Spring’s really kicking into high gear around here with new for the year butterflies and birds, and baby owls popping up at almost all of the nests now. The day after my last post having read about a nesting owl near the Tingley Ponds, I went for a look. We usually have one somewhere in the vicinity but I hadn’t found it on earlier visits. Not too many possible nesting spots to check and after looking closely from several different angles I finally saw a tail sticking out of a large old hawk nest.
Looked about the same this morning and just no way to see any more of that bird. Much closer to the ground in a nearby tree was this Cooper’s Hawk, maybe wondering about the owl taking over its nest.
By the public fishing ponds and parking area, I also got a close-up look at a young Black-crowned Night-Heron.
There have been a few interesting developments with a few of the owl nests this year. One on a cliff in Petroglyph National Monument had been totally destroyed, maybe by some ravens that were photographed harassing the owls, and both the owls and the nest vanished. Amazingly, however, about a week later somehow new nesting material appeared in the exact same location and the owls are trying again. If anything, this nest looks much more secure than the previous one and had to have been built by someone other than the owls.
I’d been told but hadn’t seen it before that the male hangs out just below and to the left of the nest under an overhanging rock…this time I got a good look at our guy.
Some friends had told me of seeing another owl near Calabacillas Arroyo, another location where we usually have a nest but hadn’t found one since 2017. Managed to finally spot the owl (but still no nest) a few days later, typically extremely well-hidden in a bare tree, but a bit more obvious from a different angle off the trail. Like most owls I see, it stayed almost motionless while I was around, but at one point got quite active scratching and preening to where I almost got organized to take a short video.
Yesterday, I started the rounds of most of the nests I’ve been following thinking it’s about time we had a few more baby owls pop out. We’ve been seeing them at Albuquerque Academy for a couple of weeks now, but there was a bit of a disaster there recently when one of the owlets fell from the nest and apparently impaled itself on a branch…the good news is that the little one was rescued and is in rehab now in Santa Fe. It was good to see that the other little one in that nest seemed to be getting along just fine this morning.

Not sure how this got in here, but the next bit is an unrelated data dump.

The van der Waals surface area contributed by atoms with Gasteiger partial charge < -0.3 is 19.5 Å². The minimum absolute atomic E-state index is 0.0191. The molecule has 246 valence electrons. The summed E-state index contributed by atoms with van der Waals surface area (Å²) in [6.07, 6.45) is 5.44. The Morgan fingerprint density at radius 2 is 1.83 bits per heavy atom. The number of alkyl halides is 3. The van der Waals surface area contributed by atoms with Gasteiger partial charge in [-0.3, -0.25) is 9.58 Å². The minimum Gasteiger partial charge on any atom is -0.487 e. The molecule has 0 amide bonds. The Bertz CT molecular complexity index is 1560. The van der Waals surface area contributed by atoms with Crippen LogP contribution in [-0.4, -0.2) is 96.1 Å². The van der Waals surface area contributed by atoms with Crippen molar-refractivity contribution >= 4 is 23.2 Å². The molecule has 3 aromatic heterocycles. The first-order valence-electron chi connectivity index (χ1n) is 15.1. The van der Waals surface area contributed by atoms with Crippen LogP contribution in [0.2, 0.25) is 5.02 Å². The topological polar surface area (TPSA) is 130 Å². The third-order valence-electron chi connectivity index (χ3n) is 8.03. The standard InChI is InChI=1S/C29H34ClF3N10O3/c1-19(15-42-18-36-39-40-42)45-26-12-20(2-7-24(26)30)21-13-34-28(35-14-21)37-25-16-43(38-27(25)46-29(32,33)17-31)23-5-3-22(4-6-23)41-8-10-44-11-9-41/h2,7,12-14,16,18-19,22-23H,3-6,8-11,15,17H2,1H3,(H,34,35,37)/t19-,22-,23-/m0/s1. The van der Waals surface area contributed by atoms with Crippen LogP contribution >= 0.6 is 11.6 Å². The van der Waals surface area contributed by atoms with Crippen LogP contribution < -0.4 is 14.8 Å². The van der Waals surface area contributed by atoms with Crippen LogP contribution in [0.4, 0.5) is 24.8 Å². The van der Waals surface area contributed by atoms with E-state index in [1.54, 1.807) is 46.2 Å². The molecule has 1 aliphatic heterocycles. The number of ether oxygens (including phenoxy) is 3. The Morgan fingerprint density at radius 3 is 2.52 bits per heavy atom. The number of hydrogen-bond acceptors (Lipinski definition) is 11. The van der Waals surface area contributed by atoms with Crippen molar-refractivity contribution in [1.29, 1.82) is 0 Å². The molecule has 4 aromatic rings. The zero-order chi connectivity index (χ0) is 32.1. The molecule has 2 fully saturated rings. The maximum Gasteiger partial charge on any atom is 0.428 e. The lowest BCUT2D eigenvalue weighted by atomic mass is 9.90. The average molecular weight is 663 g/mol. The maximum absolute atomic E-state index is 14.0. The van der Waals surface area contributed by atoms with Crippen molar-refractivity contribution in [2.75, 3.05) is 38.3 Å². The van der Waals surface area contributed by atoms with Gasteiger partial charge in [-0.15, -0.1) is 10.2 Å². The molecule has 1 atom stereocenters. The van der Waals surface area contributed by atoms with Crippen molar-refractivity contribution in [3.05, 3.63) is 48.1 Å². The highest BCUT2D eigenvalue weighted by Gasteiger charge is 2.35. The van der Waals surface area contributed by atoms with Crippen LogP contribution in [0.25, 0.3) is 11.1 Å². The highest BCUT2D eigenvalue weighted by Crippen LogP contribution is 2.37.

I also made my way down to Corrales where I’ve been seeing the adults all year, but had only seen the nest since my friends told me about it a couple of weeks ago. Much excitement there with both adults back high in the trees on the east side of the ditch while at least one little one popped up now and then from the nest cavity.
There might be little ones at Willow Creek, but that nest was so high all one can see is that Mom’s sitting up so I’ll need to check back there again soon. Meanwhile, this morning I also made a visit to the one at Pueblo Montano (near Bosque School) and, yep, a little one there (and Dad perched in the open in a nearby tree),
and at the nest near Bridge Blvd I’d first heard about two weeks ago, Mom was off the nest leaving at least two little ones some space to move about.
Lastly, I made the trek to the nest near Durand Open Space that we’d first spotted at the end of February on our Audubon Thursday Birder walk, and yep, got at least one little one there today, too.
On the walk to that nest, several Snowy Egrets were making their way down the irrigation ditch, flying a short distance before hunting for a snack.
Rebecca and I took a weekend trip to Sedona, AZ a few days after my last post. I’d passed through there decades ago and remembered it as being rather spectacular, and decided we had to go since Rebecca’d never been.
Obviously a bit more crowded and touristy than it was forty years ago, the scenery was indeed fabulous (We learned it’s much easier getting through town early on Sunday morning than late Friday afternoon!). We picked up a few new butterflies for the year during our visit, including the Zela Metalmark, of which we saw quite a few on a visit to the Page Springs Hatchery.
Back home and looking for butterflies in Embudito Canyon and other foothill locations on those days when conditions looked good have turned up several good species, including Acmon Blue,
usually one or two Sandia Hairstreaks and Mylitta Crescents, maybe a Gray Hairstreak, and yesterday an unusual number of Southwestern Orangetips,
and, a species I might see there once a year, Mormon Metalmark. I’d just mentioned to Rebecca that we were in the area where I’d seen them in years past when she almost immediately spotted one.
On one of those visits to Embudito, a Black-throated Sparrow posed for a portrait,
and, while I hear they’ve been seen in Embudito and Embudo this week as well, we got good looks at a pair of Scott’s Oriole on a visit to Copper Trailhead.
Last week’s Audubon Thursday Birder trip was quite successful, with the group of 14 birders seeing almost 50 species of birds on a trip to Coyote del Malpais Golf Course in Grants, a new location for the group. Among those birds were several Eared Grebe,
and a Savannah Sparrow.
Just my second visit to that area, it deserves more frequent visits with all the amazing birds that seem to show up there.